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Tips for Teaching Crafts

Wednesday, May 16th, 2012
By Twistie

(Illustration via 5 Artistic Expressions)

I remember when I took up bobbin lace I was informed by several of the books I got early on that it was important to keep the craft going by teaching at least three other people to do it, too. I took that challenge seriously. I taught one on one, helped run a beginner’s workshop, did demonstrations where I handed out information for getting started and helped people try out a demonstration pillow… yeah, I don’t know how many kept doing it, but I pointed a few folks in the right direction to get going.

Of course along the way I made some spectacular goofs. That first demonstration where we didn’t bring along lists of recommended books and suppliers was a classic. I also picked up a few tips that would work with pretty much any craft you might want to teach someone to do. And today, I pass them on to you.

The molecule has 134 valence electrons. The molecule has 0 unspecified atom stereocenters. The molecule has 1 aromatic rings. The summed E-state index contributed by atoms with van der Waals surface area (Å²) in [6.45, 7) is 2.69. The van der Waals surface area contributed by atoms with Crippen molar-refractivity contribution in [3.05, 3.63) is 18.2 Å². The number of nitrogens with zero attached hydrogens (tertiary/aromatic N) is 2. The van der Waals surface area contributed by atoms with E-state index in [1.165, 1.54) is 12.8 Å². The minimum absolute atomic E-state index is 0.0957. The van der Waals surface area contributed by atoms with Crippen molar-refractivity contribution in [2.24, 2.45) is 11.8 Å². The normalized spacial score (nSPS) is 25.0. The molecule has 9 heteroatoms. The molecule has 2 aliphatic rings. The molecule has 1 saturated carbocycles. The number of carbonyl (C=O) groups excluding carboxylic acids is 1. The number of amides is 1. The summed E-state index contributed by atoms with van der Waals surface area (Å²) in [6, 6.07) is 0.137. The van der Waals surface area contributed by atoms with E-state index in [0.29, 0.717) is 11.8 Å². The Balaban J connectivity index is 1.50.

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Two Great Crafts That Go Great Together

Wednesday, April 11th, 2012
By Twistie

I love putting things together, and the more unlikely the mix, the more accomplished I feel when I put them together. Still, some things come together more gracefully than others and I appreciate that fact.

For instance, the ancient Japanese braiding technique of kumihimo marries well with modern beading techniques, as shown in this festive and fun spiral bracelet by Susan Jefferson.

Jefferson uses a variety of techniques to create her unique jewelry. Her materials range from seed beads to polymer clay to silver clay (a material I was heretofore unfamiliar with), to the fine fibers that she braids into her beaded kumihimo pieces.

Her work is for sale through her website, and she also teaches classes. Unfortunately for me, I would have to be in the East Rochester NY area… and I live in California. But if you’re in her area, be sure to check out her class schedule on the Let’s Bead store  website.


Get Classy

Wednesday, February 22nd, 2012
By Twistie

As much as we love to craft on our own, there’s nothing like a good technique class to help broaden horizons, pick up new skills, and correct bad habits. Heck, just the chance to be in a roomful of people who enjoy using their hands to create things can be a breath of fresh air!